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Building a business through the direct selling channel can be a powerful strategy for rapid growth. Creating innovative products and services, along with leading-edge approaches to connecting with the field and motivating performance are similarly efficacious strategies. However, even great strategies aren’t enough to sustain success.
In-depth research has shown that there are seven silent growth killers that are particularly harmful for midsized companies (generally regarded as those with $10 million to $1 billion in revenue) that can offset the success coming from a great strategy. While each of the killers is deadly in its own right, this article will focus on the danger of “strategy tinkering at
First, let’s start with an overview of the seven growth killers:
1. Letting Time Slip-Slide Away
Time—or rather, lack of appreciation for it—is the first silent growth killer. Midsized companies have big, complex projects they never experienced when small. As a result, projects seem to take too long, or get stuck altogether.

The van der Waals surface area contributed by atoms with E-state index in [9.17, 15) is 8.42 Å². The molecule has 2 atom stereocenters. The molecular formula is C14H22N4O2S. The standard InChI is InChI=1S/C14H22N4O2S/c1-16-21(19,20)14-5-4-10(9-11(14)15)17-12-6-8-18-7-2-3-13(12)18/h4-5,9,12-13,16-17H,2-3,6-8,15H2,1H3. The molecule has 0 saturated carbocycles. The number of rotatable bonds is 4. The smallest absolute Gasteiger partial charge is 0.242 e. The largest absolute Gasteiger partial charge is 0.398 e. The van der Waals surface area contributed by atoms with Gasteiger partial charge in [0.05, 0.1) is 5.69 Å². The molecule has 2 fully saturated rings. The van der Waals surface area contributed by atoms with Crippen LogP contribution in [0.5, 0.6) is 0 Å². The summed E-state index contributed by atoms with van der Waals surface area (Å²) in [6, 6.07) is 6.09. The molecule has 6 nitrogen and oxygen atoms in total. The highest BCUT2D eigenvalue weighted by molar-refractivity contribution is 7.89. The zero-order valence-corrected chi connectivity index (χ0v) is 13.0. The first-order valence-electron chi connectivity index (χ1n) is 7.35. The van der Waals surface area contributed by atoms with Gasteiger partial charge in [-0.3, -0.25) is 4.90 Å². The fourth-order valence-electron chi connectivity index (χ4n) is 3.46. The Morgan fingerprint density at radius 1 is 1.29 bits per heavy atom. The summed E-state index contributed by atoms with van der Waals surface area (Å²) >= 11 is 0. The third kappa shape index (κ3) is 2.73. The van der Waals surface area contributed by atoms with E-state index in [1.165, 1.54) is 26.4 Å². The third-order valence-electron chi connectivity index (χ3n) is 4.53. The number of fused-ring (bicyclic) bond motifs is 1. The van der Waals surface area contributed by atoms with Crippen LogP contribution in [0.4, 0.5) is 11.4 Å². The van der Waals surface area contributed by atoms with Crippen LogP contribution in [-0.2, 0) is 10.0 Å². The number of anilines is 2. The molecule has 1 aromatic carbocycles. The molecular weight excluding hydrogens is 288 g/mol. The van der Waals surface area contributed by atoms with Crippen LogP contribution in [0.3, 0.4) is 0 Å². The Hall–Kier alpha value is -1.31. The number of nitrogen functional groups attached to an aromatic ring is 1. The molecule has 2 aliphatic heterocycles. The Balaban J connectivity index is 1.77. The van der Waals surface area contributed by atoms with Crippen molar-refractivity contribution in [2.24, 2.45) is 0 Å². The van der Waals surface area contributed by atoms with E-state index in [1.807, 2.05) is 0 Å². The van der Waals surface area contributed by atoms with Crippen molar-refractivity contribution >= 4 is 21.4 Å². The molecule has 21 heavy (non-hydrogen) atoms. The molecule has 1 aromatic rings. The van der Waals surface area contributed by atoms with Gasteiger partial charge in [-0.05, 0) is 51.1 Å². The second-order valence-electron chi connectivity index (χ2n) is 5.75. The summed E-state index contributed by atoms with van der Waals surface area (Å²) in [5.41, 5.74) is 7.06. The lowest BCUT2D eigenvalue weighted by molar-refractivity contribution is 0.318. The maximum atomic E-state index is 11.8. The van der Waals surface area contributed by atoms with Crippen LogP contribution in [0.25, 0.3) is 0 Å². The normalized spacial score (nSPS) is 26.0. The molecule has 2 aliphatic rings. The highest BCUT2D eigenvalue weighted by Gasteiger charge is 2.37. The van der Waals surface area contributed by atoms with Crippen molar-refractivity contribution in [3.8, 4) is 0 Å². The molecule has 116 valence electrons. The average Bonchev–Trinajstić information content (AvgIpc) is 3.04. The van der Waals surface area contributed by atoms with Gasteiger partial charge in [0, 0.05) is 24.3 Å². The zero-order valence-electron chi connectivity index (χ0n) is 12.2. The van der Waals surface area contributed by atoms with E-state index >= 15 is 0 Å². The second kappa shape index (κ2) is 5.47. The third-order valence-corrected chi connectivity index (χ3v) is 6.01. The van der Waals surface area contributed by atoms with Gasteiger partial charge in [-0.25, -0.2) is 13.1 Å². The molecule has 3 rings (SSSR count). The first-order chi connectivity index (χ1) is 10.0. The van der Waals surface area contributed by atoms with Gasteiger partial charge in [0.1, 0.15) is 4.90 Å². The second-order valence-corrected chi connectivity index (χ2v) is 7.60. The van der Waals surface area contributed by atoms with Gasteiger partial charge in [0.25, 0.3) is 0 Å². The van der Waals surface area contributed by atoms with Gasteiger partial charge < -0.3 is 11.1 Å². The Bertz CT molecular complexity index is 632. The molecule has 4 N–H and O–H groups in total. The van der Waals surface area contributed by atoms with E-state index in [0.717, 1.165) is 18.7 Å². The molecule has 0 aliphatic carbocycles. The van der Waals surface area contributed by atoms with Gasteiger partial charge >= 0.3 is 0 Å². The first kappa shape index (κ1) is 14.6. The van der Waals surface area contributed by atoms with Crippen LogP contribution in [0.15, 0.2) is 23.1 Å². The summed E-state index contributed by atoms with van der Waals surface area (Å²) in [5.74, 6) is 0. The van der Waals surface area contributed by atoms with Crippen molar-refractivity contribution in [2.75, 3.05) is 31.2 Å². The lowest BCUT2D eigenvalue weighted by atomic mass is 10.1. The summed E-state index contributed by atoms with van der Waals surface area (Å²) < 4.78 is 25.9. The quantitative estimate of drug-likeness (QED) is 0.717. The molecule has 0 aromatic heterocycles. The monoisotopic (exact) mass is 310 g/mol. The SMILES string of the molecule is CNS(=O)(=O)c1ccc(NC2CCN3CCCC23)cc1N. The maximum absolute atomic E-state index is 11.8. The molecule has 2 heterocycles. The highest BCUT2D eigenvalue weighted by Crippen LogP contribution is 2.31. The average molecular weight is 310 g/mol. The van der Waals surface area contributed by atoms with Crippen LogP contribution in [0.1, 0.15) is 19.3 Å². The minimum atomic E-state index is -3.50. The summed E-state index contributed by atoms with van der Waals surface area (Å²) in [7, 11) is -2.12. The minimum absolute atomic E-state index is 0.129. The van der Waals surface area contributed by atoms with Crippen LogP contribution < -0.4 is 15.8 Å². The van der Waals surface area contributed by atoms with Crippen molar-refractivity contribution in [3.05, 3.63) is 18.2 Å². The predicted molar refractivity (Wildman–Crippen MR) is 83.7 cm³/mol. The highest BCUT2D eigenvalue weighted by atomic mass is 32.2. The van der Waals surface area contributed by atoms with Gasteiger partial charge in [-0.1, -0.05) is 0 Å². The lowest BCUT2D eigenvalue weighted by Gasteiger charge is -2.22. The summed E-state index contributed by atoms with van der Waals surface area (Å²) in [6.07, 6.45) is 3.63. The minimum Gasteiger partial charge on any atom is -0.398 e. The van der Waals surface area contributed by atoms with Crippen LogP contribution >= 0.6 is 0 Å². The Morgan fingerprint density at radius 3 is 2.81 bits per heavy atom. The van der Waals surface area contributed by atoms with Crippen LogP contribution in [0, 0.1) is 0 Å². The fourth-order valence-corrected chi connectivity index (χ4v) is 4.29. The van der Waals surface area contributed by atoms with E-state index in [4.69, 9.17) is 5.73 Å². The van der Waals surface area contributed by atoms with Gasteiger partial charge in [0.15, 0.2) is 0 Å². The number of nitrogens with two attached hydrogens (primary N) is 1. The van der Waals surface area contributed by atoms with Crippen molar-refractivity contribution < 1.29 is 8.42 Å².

2. Strategy Tinkering at the Top
For midsized firms, tinkering with the business’ core strategy can be deadly, particularly when changes are made without proper research, planning and testing. Founders and entrepreneurial leaders are at risk of over-innovation, distracting the core business from scaling.
3. Reckless Attempts at Growth
In the effort to scale, organizations face increased risk and expense. If the attempt at growth costs too much and the revenue doesn’t match the expense, growth won’t materialize, but a cash crunch will.
4. Fumbled Strategic Acquisitions
Acquisitions can be vital to a growth strategy, but they can also derail an organization. Successful less than half of the time, acquisitions are less about the deal and the closing and more about selection and what happens afterward: the integration process and execution of the acquisition plan.
5. Operational Meltdown
A rapidly growing bottom line and a rigorously lean operation can be a death sentence under the cover of success. Leaders must be able to recognize early signs that an operational meltdown is looming. The magical time when the field hits the tipping point can be tarnished or destroyed when operations fails to deliver.